Many bars, restaurants, hotels and homes still throw the cooking oil directly into the sewage system, unaware of the damage of this action. Regardless of destination, this product harms the soil, water, air and life of many animals, including humans.
When trapped in the pipeline, the oil causes clogging of the pipes and requires the application of various chemicals for their removal. If there is no sewage treatment system, the oil eventually spreads to the surface of rivers and dams, contaminating the water and killing many species that live in these habitats.
Data indicate that with one liter of oil it is possible to contaminate one million liters of water. If it ends up in the soil, the liquid can waterproof it, which contributes to flooding and flooding. In addition, when it goes into a decomposition process, the oil releases methane gas that, in addition to the bad smell, aggravates the greenhouse effect.
Correct oil discharge
To prevent waste cooking oil from being discharged into the sewage system, cities, institutions and people around the world have created methods for recycling the product. The possibilities are many: resin production for paints, soap, detergent, glycerin, animal feed and even biodiesel.
This type of fuel is already being widely developed around the world. Here in Brazil, the United Nations Environment Program (UNEP) in partnership with Bayer has awarded a research by the University of São Paulo (USP) on biofuel production from cooking oil. The award took place in 2007, during the Young Environmental Ambassadors project.
The Biodiesel project at home and in schools also has the participation of university students, schools and companies that have already helped collect more than 100 tons of cooking oil to be made into 100% renewable fuel.
Biodiesel - The transformation of cooking oil into renewable energy begins with filtration, which removes all the waste left by the frying. Then all water mixed with the product is removed. Depending on the oil, it will undergo a chemical purification that will remove the last residues. This "clean" oil then receives the addition of alcohol and a catalyst substance. Placed in the reactor and stirred at specific temperatures, it turns into biofuel and after refining can be used in engines capable of burning it.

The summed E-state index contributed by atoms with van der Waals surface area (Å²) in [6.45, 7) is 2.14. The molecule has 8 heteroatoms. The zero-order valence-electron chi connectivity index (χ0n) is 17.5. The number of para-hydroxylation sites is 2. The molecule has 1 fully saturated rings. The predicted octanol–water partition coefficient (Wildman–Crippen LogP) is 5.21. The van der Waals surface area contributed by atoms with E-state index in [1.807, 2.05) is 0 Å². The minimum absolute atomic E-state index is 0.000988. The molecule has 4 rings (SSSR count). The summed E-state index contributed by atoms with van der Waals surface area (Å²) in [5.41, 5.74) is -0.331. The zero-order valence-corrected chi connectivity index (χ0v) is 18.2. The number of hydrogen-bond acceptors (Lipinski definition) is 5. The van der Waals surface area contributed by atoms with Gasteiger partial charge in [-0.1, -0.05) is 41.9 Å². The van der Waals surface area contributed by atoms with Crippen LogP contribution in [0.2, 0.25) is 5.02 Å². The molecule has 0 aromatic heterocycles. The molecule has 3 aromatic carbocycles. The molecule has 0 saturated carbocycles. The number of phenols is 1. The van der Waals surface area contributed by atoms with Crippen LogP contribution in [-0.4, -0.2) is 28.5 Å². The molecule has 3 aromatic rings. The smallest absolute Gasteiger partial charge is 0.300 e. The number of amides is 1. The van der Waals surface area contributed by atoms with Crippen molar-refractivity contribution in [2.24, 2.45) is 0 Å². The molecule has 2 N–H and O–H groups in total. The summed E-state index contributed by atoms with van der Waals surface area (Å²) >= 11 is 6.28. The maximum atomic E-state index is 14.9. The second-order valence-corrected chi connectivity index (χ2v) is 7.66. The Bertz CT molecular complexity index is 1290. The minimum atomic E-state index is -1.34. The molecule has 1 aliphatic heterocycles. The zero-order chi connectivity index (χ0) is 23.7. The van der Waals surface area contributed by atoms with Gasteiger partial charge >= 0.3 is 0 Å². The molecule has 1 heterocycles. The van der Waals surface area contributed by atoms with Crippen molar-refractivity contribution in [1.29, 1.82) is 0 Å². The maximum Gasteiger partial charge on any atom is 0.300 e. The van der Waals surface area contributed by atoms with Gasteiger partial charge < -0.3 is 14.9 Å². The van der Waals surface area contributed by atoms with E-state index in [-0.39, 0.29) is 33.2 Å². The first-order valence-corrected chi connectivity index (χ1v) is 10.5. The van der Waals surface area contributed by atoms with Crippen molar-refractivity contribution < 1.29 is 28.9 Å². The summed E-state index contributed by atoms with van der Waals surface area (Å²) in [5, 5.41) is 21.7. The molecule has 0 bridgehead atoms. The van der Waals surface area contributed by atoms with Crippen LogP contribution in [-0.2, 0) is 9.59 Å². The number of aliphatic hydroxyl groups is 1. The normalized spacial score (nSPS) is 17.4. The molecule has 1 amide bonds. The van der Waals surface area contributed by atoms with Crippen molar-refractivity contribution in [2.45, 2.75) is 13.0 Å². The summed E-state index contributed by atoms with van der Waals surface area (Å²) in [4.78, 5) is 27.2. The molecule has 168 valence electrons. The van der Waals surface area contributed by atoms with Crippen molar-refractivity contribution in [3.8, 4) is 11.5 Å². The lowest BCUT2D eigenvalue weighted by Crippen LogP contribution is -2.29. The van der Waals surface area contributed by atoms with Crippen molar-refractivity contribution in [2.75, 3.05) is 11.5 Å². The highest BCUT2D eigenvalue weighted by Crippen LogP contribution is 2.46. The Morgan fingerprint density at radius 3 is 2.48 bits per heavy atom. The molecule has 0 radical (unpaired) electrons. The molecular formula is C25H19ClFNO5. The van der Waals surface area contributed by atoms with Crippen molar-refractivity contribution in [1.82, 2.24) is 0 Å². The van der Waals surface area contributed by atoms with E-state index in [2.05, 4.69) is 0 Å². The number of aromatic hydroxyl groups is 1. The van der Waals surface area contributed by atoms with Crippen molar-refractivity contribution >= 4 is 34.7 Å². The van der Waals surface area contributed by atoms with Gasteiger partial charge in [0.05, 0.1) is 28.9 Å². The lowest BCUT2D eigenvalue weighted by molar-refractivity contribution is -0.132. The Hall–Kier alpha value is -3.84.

Soap - To make bars of soap from cooking oil, just follow the recipe below:
- 5 liters of used cooking oil
- 2 liters of water
- 200 milliliters of fabric softener
- 1 pound of scale caustic soda
- Carefully place the scaled soda into the bottom of a bucket.
- Then put the boiling water.
- Stir until all the soda scales are diluted.
- Add the oil and stir.
- Add the fabric softener and stir again.
- Throw the mixture into a pan and wait for it to dry.
- Cut the soap into bars.
Attention: Caustic soda can cause skin burns. Ideally, use gloves or wooden or plastic utensils to prepare the mixture.
Other types of solutions may be used to prevent oil from being discharged into sewers. A product developed in Spain promises to solidify the oil and facilitate its storage, collection and recycling. Christened of Fried Fried, the product should be thrown into the still hot oil and after a few minutes all the liquid will be solid. Just remove from the frying pan and store.
If this solution is too far from you, simply store the leftover frying in a PET bottle and deliver it to a collection point.
Where to donate your used cooking oil
In some Brazilian capitals it is the municipalities that are mobilizing, in others it is the population itself through non-governmental organizations.